...Looks like Liz Truss's failed to open, given her impact on the Conservatives (and others) in the Norfolk consituency that didn't choose her as a PPC. "Lead balloon" springs to mind.
At all times, candidates for Member of Parliament should be local people. I would have thought that was blindingly obvious to all but Iain Dale, who's banging on about it in yet another pretty bitchy little post today (you have to wonder whether his personal ambitions in the direction of parliament have coloured his judgment on this), Conservative Party Central Office - and, oh yeah, the Labour Party. I doubt if Dale would be in the running for MP anywhere were it not for the prospect of the helpful parachute. Mind you, it looks like he might have given up after coming third in Bracknell. Don't get me wrong, however, I wish neither him nor Miss Truss any ill will. I just don't like candidates foisted on people. It's a stitch-up, it's patronising, it takes the electorate for granted and it should never be tolerated. To put it another way, there should be a law against it.
Conservative policy on this really does need to be clarified, as the excellent DT commentary from Melanie McDonagh (see link above) states. To say there are mixed signals coming from the Tory high command on localism is a major understatement. Pickles' presence, no less, is required.
Iain Dale (I had no idea he read this little blog - maybe he has staff to do it for him) believes that the shortlist system helps to stop the "parachute effect" from ever happening, although he didn't put it quite like that (see comments). I'm not convinced, frankly, although I concede that the picture is more complex than the one I painted in my slightly bilious initial remarks. It does not, for instance, answer the question that is being put by Swaffham's Conservative Association: how much influence does, can and should Central Office bring to bear on local Associations in the selection of candidates? A better argument for universal open primaries (or open caucuses, to be precise) I have yet to hear. Mr Dale himself came a dignified cropper because of this excellent innovation as the people of the constituency for which he had hoped to stand opted for someone who, in terms of the crowded clusters of towns and villages in the south east of England at least, qualifies as a local man.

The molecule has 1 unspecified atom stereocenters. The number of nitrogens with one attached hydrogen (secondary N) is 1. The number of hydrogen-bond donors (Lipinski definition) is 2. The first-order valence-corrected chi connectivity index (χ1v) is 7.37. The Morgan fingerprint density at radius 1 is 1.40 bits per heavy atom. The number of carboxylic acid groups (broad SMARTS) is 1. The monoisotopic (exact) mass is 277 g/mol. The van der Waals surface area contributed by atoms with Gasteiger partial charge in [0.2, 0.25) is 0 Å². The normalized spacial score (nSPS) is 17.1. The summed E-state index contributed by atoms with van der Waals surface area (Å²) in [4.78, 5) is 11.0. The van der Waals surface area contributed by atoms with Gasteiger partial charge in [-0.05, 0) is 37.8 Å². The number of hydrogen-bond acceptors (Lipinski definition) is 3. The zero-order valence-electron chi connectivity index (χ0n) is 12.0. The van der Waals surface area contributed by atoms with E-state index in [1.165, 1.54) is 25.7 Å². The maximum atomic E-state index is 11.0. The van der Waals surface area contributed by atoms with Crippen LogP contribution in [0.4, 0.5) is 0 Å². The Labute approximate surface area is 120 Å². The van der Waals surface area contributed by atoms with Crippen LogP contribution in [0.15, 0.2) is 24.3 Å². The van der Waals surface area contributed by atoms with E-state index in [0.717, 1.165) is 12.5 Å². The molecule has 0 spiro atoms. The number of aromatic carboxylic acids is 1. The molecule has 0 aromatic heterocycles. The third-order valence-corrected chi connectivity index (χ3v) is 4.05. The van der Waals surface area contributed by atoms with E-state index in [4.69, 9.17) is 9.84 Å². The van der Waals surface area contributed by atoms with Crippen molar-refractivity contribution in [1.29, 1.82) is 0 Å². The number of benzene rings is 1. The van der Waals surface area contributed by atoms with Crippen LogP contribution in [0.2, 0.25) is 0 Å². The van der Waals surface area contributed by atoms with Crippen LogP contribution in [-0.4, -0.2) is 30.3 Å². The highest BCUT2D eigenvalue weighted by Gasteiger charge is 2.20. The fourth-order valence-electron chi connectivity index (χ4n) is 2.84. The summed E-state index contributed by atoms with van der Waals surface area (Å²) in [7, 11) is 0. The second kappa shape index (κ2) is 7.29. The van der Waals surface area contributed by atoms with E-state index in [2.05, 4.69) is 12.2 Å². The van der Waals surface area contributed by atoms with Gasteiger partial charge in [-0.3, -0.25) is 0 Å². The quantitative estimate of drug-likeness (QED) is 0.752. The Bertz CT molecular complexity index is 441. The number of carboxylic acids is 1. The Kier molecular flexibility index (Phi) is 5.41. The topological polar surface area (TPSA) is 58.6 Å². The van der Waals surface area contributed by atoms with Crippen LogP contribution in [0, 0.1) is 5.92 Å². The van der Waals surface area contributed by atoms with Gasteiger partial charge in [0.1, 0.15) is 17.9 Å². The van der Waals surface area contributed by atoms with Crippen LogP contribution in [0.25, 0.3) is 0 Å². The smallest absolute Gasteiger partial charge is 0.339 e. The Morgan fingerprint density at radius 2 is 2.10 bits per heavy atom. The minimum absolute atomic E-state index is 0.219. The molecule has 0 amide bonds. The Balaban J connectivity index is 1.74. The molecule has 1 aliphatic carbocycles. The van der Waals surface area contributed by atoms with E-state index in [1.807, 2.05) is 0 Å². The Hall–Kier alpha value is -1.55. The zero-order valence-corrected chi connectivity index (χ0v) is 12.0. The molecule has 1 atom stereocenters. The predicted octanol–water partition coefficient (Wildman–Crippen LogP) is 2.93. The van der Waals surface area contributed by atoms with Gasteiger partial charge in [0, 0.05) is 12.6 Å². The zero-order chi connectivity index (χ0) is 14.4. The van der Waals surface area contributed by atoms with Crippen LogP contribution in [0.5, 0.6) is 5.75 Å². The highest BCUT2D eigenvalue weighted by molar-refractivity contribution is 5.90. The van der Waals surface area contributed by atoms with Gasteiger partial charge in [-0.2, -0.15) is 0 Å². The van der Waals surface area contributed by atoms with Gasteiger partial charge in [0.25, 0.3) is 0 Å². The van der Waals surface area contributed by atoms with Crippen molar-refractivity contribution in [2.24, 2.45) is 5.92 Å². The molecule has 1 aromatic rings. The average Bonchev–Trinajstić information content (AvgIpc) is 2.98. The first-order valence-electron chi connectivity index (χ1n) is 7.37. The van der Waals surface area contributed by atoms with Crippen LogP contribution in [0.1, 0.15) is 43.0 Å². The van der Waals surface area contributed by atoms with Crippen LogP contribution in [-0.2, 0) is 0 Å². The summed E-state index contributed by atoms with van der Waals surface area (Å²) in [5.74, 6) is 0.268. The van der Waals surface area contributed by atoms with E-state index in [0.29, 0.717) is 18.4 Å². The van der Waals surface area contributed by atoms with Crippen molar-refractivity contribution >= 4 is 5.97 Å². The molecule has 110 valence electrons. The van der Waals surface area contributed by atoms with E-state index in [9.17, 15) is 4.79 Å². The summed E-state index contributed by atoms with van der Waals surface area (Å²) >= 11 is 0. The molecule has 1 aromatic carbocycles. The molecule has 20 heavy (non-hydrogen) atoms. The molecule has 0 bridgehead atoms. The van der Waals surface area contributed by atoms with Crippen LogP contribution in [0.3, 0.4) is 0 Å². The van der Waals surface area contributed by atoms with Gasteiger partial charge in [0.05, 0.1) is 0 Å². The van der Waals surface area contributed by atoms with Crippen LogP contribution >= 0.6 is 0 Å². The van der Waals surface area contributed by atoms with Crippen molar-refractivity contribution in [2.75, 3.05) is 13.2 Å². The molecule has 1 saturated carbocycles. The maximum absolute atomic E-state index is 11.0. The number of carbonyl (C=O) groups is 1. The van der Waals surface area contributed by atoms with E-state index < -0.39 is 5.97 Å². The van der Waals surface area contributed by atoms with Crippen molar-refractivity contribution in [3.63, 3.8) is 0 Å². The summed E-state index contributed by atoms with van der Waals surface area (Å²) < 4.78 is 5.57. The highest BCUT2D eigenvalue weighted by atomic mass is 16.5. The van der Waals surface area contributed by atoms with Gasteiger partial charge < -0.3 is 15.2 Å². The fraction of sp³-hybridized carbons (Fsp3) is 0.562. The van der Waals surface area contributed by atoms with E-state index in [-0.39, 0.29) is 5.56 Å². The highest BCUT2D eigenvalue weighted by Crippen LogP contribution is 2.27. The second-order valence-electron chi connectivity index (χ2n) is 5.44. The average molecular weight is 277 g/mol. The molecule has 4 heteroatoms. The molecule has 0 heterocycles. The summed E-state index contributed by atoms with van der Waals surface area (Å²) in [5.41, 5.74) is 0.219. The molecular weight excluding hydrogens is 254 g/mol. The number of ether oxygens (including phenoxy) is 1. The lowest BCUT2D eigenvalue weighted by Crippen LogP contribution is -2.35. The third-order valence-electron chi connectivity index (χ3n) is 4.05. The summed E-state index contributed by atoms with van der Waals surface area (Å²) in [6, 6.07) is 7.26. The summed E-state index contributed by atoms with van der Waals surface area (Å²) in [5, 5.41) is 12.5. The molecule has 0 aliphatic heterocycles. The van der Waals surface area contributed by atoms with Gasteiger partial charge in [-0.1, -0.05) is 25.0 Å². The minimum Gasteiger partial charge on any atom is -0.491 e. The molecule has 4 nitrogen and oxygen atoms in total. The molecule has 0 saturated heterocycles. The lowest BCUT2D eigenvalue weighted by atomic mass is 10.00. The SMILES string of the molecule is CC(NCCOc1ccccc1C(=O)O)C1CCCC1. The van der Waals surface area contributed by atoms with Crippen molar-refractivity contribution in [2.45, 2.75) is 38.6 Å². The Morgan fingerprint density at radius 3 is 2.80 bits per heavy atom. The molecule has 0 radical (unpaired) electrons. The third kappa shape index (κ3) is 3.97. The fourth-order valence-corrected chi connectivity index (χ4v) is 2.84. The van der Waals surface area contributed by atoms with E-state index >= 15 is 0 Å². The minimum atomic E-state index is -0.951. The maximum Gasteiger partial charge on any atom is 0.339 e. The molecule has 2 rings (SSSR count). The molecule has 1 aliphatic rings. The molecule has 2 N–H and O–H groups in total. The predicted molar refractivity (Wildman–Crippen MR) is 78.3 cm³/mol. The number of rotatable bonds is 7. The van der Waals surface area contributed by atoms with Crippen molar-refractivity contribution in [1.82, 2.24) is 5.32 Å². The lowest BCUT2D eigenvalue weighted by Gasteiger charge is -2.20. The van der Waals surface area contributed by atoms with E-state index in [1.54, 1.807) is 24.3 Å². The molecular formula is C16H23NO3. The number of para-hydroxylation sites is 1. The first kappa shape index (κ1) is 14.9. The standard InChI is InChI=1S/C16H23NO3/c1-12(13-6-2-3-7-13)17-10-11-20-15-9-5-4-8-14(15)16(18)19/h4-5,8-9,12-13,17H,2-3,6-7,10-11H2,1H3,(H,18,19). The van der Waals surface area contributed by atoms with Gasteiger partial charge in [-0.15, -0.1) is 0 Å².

Interesting, that, and, I think, goes some way to proving my point. In the case of Elisabeth Truss, David Cameron on the radio just now said that he thought she would be an excellent candidate and that he hopes she is selected. I am sure he is absolutely right - she would most likely be an effective MP. But given that he sounds like he's otherwise washed his hands of the whole affair, it seems she's on her own, and we haven't been given the policy clarification on MPs' independence, localism and the relationship between constituency and party that is clearly needed.
We haven't forgotten about the expenses scandal yet. Does David Cameron (and, perhaps, Mr Dale) really need to be reminded just who MPs are elected to serve: constituency, parliament and party in that order?